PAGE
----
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From the Alps to Alaska

Willie McBride has been fortunate enough to climb, hike, and run in the outdoors on numerous continents since age 10. Recently, he has focused on trail and ultra-marathons, ski mountaineering, "fast"packing, and his greatest passion of all: sharing his infectious enthusiasm for outdoor adventures with others.


This past summer, I traveled to the Alps of Western Europe for my second time, hiking and running hut to hut around Mont Blanc with friends in five delightful days, traversing dreamy trails through France, Italy, and Switzerland along the way. A month later I had the opportunity to visit to Alaska for my very first time and was left stunned by the immensity and power of that wild, fabled landscape.


As the year came to a close, I reflected on those two trips and how truly fascinating it had been to travel from the Alps to Alaska and see such a contrast of mountain style and culture. There were many stark differences, for example:  


The Alps have trains and trams and cables accessing what feels like every peak and pass; Alaska is an ocean of raw wilderness with access often only by foot or plane; or ski, snowmobile and dogsled in winter months. The Alps have hot meals, beer and espresso at nearly every turn, shelter to seek and warm bunks to fill, while Alaska is truly the Last Frontier, a survivalist’s dream, sparse and spare so you’d better pack your own. The Alps have no real predators, no animals to fear save an ornery cow on occasion. Alaska, needless to say, has bears. Yes, Grizzlies; I don’t have to explain any further.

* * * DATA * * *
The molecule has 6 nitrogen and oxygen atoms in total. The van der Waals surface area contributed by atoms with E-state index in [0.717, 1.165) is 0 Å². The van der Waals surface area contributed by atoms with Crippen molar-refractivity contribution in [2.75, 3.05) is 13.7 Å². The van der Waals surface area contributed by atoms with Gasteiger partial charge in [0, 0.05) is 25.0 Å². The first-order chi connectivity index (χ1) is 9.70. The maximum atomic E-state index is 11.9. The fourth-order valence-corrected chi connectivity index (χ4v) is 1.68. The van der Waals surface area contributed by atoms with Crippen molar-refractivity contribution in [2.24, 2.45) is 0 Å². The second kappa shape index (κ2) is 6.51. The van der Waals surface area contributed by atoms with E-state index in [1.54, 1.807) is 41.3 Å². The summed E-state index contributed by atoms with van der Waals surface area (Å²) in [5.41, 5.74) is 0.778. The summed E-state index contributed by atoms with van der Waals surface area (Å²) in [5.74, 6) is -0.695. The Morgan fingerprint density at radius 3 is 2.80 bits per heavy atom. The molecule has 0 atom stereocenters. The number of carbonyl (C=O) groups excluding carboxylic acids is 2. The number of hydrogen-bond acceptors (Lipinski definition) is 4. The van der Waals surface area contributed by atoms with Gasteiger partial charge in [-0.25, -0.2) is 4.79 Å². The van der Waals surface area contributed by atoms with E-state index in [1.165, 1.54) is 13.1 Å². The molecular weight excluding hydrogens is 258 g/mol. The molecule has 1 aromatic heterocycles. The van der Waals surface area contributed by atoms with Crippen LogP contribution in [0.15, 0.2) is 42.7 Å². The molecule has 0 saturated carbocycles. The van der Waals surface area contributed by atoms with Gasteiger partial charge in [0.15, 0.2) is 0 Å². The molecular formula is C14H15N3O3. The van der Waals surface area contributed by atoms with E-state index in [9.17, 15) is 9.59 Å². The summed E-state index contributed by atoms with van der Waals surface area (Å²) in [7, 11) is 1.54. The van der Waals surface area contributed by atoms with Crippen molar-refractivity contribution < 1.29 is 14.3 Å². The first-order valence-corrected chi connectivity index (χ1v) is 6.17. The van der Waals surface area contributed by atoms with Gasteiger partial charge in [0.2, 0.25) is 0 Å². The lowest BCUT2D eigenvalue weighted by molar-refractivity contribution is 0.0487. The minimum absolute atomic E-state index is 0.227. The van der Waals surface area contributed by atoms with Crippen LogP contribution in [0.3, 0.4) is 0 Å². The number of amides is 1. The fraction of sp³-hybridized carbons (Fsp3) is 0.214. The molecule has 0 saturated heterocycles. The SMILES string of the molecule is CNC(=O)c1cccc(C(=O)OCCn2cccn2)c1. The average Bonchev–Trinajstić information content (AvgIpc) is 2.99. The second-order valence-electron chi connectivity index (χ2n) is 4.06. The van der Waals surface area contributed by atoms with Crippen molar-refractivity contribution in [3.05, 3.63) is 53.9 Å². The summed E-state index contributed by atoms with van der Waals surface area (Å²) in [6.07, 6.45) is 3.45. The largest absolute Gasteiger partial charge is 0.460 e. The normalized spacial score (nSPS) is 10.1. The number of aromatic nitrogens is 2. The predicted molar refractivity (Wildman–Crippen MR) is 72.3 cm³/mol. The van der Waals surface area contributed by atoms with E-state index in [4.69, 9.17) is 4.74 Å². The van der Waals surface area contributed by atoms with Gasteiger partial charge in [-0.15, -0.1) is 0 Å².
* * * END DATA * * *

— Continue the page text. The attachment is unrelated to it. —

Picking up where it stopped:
The Alps have tried to declaw their wilderness while Alaska keeps theirs effortlessly filed into sharp razor points. This is not to say one is better than the other, or more preferable even; both have their ups and downs, their pros and cons.




Despite these quite obvious differences, I came to realize that there are elements of nature and mountains that are unavoidably common between the two, as well as the world over.  Ultimately, nature can never be declawed and mountains never dull their edges or lose their bite. Dirt is dirt, rock is rock. Cold and wet is cold and wet, no matter where you are. Style and culture can differ and change but the earth remains, the sun rises and sets, wind blows, rain falls.  Gravity is constant from the Chugach to Chamonix, from Talkeetna to Trient.  My shoes felt the same, gripped the same earth while dancing rocks and roots on the Kesugi Ridge in Alaska as they did cresting the Grand Col Ferret in Switzerland.


If running and spending time outdoors can teach us a lesson, maybe that’s just it: that despite all our often stark differences as people, deep down, just like the mountains we roam, we share just as much in common.  


- Willie McBride